“For at least 10 years,” said Candela. “We’ve been open for a really long time.”

“What’s the process like when someone comes in?”

“If somebody wants our services the first step would be to schedule an appointment by walking into the office to schedule an appointment or you could call and schedule an appointment,” said Candela.  “Then you receive an intake appointment with your advocate. They will have already looked at the paper and case file that you provided for them, then they will walk you through steps on what can be done and like to do”

“How many people come in on a weekly basis? Do you guys have a certain amount or is it random?”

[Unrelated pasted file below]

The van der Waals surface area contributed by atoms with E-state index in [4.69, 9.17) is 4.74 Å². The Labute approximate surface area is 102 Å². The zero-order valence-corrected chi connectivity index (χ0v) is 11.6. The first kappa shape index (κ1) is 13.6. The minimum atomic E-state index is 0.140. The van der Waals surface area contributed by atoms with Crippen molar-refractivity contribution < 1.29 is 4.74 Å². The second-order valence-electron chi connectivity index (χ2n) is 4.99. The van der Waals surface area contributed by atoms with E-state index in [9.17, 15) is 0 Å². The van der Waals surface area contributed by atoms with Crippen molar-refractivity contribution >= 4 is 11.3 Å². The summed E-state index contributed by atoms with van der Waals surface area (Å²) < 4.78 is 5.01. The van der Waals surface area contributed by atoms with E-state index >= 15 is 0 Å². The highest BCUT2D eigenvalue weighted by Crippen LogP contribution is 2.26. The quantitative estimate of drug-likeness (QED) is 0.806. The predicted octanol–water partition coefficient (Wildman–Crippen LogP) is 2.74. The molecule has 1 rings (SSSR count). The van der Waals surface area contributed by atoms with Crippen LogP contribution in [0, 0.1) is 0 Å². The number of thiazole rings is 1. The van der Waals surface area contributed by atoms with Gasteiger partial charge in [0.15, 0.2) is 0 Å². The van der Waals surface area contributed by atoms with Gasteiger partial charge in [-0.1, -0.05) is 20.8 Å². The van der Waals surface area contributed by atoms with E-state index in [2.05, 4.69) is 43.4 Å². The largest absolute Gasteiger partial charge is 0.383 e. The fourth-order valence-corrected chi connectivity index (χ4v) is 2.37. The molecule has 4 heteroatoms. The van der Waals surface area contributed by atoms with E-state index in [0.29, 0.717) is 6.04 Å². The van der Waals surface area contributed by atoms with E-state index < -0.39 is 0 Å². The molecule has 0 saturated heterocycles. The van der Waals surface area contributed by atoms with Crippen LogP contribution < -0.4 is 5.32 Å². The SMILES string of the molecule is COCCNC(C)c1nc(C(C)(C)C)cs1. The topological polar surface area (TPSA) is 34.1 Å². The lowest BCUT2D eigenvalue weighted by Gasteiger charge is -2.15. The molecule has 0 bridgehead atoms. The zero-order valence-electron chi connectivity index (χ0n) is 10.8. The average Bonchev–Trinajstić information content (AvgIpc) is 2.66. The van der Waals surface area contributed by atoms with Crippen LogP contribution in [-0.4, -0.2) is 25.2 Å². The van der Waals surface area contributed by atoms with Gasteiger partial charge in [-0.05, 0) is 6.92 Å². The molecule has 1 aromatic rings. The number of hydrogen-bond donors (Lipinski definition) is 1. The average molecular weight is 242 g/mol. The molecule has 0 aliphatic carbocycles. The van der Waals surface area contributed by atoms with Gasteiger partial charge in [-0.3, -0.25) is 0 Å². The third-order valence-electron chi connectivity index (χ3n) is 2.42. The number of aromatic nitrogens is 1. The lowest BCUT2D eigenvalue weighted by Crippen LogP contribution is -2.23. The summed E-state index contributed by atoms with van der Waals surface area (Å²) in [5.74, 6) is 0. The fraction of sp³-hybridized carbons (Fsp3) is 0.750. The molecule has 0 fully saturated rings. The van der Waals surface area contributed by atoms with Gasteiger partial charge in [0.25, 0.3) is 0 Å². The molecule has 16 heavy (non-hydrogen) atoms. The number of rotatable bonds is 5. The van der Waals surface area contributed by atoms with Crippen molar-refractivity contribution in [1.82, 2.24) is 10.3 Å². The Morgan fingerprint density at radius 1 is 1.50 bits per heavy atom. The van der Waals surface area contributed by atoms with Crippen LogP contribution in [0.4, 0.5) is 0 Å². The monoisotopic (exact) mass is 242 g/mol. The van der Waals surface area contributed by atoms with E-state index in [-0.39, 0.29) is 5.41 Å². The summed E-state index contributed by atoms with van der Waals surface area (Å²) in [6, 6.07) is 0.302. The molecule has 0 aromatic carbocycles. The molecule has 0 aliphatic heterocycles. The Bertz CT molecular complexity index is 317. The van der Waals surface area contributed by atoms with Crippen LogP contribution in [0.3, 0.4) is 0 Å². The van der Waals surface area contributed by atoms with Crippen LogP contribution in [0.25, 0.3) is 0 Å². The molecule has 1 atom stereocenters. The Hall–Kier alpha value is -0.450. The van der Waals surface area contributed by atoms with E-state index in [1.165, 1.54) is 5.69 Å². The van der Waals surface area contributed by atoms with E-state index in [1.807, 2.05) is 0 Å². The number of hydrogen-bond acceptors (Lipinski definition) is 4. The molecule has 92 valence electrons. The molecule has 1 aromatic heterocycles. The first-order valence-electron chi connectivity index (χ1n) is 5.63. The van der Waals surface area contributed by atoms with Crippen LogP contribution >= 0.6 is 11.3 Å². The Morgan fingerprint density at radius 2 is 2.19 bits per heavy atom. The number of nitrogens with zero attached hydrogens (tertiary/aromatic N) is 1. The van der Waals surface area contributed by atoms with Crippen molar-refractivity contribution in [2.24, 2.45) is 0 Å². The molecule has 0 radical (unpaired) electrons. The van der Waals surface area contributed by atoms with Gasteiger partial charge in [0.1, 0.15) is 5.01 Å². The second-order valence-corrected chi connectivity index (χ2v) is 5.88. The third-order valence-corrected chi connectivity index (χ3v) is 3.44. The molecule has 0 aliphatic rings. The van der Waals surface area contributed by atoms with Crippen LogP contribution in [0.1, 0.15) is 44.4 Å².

“Its kind of random depending on the time of year, right now its busy during fall, slows down during spring and is dead during the summer. It really varies,” said Candela.

“What advice would you give to victims who have not gotten help or have not gone to an advocacy center or have just been very silent?”

“I would say that your best resource when you have experienced some type of crime would be an advocate. An advocate is really somebody that is there in your corner, that’s what we’re there for. We’re confidential, we’re not ever going to report anything. Its okay even if you were drinking underage at the time of the crime, we’re not going to judge you. We don’t care and are not going to tell on you or anything. All we are concern about is giving help to somebody who is a victim of a crime,” Candela said. “It’s scary, it’s not always easy. It takes a lot of bravery and strength to do so in the first place, to come out and say, ‘Hey I need help.’ If they feel like they can, I think it’s an amazing option.”